Rozet v. Harvey

| Ill. App. Ct. | May 6, 1888

Bailey, J.

This was a suit in assumpsit, brought by Matthew Harvey against George II. Bozet, to recover the amount due upon two promissory notes executed by the defendant to the plaintiff. The defendant pleaded a discharge in bankruptcy, and the plaintiff replied, alleging a new promise subsequent to said discharge. The cause being tried by the court, without a jury, the issues were found for the plaintiff, and the plaintiff’s damages assessed at §228.02, and for that sum and costs the plaintiff had judgment.

It is urged that the judgment should be reversed on account of a variance between the declaration and the promissory notes read in evidence. This point is not well taken. No plea of non-assumpsit was filed, the only plea being the one sett'ng up defendant’s discharge in bankruptcy. It thus appears that the averments of the declaration were admitted. Again, the variance, if such there was, should have been pointed out at the trial, but no objection of that character was raised in the court below. The only variance now pointed out is this: The notes read in evidence appear to be indorsed in blank by the plaintiff, the payee, and also by a third party, while the declaration, in describing the notes, makes no allusion to such indorsements. This constitutes no variance. The notes themselves are properly described in the declaration, and being in the hands of the payee, a blank indorsement by him or a third party can have no effect upon the payee’s title to the notes, and in no way affects his rights. In this suit such indorsements are to be entirely disregarded.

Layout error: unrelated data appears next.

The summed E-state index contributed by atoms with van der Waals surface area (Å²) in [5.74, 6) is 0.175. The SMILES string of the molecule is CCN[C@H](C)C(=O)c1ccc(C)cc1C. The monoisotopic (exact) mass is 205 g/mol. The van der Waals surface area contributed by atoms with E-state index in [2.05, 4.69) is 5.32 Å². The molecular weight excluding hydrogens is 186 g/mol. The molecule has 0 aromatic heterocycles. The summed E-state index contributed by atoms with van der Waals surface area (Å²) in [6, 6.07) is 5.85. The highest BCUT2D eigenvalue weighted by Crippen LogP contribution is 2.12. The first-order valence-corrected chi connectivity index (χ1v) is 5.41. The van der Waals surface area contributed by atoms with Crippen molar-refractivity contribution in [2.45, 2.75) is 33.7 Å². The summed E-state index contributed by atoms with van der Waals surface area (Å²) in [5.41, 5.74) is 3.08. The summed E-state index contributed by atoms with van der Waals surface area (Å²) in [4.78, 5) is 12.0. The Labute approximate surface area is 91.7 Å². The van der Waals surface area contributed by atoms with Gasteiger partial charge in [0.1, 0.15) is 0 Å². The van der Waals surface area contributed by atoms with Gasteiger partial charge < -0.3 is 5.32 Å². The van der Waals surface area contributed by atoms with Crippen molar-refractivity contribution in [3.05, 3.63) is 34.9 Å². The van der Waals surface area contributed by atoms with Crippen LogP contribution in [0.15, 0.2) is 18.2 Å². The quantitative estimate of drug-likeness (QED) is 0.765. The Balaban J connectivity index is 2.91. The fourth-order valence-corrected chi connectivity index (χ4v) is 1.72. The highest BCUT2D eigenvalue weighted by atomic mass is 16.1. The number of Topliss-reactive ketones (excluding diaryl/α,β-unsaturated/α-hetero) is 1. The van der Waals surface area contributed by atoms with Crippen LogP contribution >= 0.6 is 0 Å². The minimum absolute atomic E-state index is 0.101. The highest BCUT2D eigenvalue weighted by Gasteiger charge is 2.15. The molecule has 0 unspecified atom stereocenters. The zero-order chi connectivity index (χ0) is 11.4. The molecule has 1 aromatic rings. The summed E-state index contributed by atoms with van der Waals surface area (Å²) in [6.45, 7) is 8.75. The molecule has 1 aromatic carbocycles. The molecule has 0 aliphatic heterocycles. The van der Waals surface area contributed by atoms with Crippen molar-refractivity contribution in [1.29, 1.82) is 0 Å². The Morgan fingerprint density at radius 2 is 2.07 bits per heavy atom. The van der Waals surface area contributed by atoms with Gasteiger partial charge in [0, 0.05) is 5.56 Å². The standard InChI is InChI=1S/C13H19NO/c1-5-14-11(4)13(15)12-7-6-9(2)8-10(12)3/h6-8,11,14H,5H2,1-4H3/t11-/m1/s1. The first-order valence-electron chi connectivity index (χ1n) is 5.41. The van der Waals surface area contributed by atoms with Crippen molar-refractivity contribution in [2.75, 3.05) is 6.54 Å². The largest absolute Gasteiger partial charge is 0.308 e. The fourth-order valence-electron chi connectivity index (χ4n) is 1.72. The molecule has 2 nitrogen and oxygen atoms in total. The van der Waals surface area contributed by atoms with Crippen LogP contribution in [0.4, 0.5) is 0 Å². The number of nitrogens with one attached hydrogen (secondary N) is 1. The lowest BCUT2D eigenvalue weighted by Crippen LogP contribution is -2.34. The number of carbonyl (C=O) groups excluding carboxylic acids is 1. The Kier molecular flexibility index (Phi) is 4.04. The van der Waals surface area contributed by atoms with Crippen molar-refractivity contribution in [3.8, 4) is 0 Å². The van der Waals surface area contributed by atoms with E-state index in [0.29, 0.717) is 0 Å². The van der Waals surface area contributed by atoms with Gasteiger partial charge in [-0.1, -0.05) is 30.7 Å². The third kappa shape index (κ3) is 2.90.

Ho question of law was raised at the trial. The only question presented to or decided by the court below was one of fact, viz., whether the defendant, subsequent to his discharge in bankruptcy, promised the plaintiff to pay him the indebtedness evidenced by said notes. Upon this issue the evidence, though somewhat conflicting, was, in our opinion, sufficient to justify the court in finding for the plaintiff. There being, therefore, no error in the record, the judgment will be-affirmed.

Judgment affirmed.